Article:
From these studies, a possible role of large amplitude CaCC together with high [Cl]i in axotomized mechano- and proprioceptors would be to prevent the maintenance of intense electrical activity and thereby contribute to the electrical silencing necessary for growth competence.

Regeneration, Membrane Tension and CaCC: The Electroneutral Hypothesis

Mechanotransduction is the cellular mechanism by which cells, including neurons, sense and respond to their physical surroundings. Given the amphiphilic nature of phospholipids, neuritic expansion during growth is mainly achieved by inserting vesicles into pre-existing membranes at the growth cone (Pfenninger, 2009). This mechanism is highly demanding in energy and neurons need to counteract physical issues to achieve it. Indeed, growth cones deal with external and internal mechanical forces. Under in vitro conditions, intracellular positive forces, such as cytoskeleton polymerization and osmotic tension, are probably the main drivers for neurite growth (Geiger et al., 2009). Osmotic tension is induced under changes in the intracellular ionic concentration. An increase in ionic concentration or hypotonic extracellular solution promote rise in osmotic tension due to water entry leading to cell swelling. Conversely, a decrease in ionic concentration promotes a fall in osmotic tension due to water exit and leads to cell shrinkage.

There are no reports linking CaCC activation to cell swelling in neurons. A contribution from CaCC channels is, however, to be expected when volume regulation is associated with an increase in [Ca2+]i. Hypotonic extracellular solution induces [Ca2+]i increase and triggers electrical activity in a subset of nociceptors and mechanoceptors, but not among most mechano- and proprioceptors (Viana et al., 2001; Alessandri-Haber et al., 2003; Haeberle et al., 2008). Cell specific expression of stretch-sensitive, Ca2+ permeable channels, such TRPV4, accounted for these effects suggesting that volume regulatory mechanisms are electrically silent in the remaining neurons. Ionic channels, exchangers and co-transporters contribute to cell volume regulation (Hoffmann et al., 2009). Preferential activation of volume-sensitive K+ channels could prevent cell excitability. To date, nothing is known concerning the expression of Ca2+ permeable stretch channels in axotomized sensory neurons. Interestingly, GAP43 (growth-associated protein 43) a membrane-anchored neuronal protein up-regulated in axotomized dorsal root ganglia and positive regulator of axonal regeneration, is an osmosensory protein that augments [Ca2+]i in response to hypotonicity (Caprini et al., 2003; Makwana and Raivich, 2005). Besides, it is reported that drosophila bestrophin-1 (dBest1) is dually activated by calcium and cell volume (Chien and Hartzell, 2007). Interestingly, volume-regulated anion current (VRAC) can be rescue with different mutants of dBest1 in drosophila S2 cells although bestrophins are unlikely to be the classical VRAC in mammalian cells (Chien and Hartzell, 2008). Altogether, these findings support that variation in cell tension through swelling could contribute to CaCC activation and to cell growth (Raucher and Sheetz, 2000).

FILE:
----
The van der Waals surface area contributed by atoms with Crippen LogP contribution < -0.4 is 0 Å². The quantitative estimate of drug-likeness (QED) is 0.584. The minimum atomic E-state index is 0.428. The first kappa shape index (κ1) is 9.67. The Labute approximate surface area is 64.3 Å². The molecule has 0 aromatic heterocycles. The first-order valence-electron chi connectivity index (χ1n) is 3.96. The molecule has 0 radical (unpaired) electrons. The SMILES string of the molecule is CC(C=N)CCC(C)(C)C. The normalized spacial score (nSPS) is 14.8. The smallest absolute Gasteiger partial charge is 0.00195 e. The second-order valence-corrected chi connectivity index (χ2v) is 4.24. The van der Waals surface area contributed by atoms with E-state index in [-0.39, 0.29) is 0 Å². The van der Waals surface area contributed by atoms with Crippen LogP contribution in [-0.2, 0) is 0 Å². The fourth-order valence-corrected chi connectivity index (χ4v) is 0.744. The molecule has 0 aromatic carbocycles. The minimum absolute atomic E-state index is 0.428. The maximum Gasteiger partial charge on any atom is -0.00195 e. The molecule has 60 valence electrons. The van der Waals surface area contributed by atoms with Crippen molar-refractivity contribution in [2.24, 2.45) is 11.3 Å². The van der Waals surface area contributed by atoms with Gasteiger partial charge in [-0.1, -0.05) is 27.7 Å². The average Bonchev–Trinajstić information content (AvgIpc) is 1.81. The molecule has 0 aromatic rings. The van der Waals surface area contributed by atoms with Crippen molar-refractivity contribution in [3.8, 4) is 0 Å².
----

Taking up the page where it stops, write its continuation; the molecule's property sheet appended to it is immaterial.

Consistent with a role of membrane tension during neurite growth, we found that, in vitro, axotomized sensory neurons display more than a twofold increase in [Cl]i due to interleukin-6-induced phosphorylation of NKCC1 (Slc12a2), an electroneutral cation-chloride co-transporter (Pieraut et al., 2007, 2011). This plasmalemmal ion transporter not only regulates the basal [Cl]i but also belongs to the set of molecules controlling osmotic force (O'Neill, 1999). Therefore, receptor-mediated chloride accumulation does indeed create a situation of osmotic tension, something which has been so far overlooked in neuronal physiology and pathophysiology. Osmotic tension needs to be controlled to avoid cell deterioration and the efflux of chloride ions at resting membrane potential through CaCC can be an option. We postulate that under activation of NKCC1, exit of Cl through CaCC at resting membrane potential could be balanced with K+ outflow induced by volume and/or voltage-activated K+ currents, making CaCC effects electrically silent. Thus Slc12a2 and Best1 could belong to the set of genes involved in mechanotransduction through modification of the osmotic force.

Interestingly, we observed that preventing the rise in [Cl]i in axotomized sensory neurons in a low external Cl concentration or using NKCC1−/− mice, not only reduced neurite growth velocity (Pieraut et al., 2007) but also prevented CaCC expression: 27% (10/37) under low external Cl and 26% (9/35) in NKCC1−/− sensory neurons compared to 66% (25/42). This thus highlighted a link between [Cl]i regulation and CaCC expression during neurite growth. We propose that the osmotic force associated with volume increase due to NKCC1-induced chloride accumulation could be a cellular mechanism contributing to neurite growth velocity. Envisaging neuronal Ca2+-activated chloride channels involved in electrically silent cellular mechanisms to regulate growth is fascinating and needs to be explored.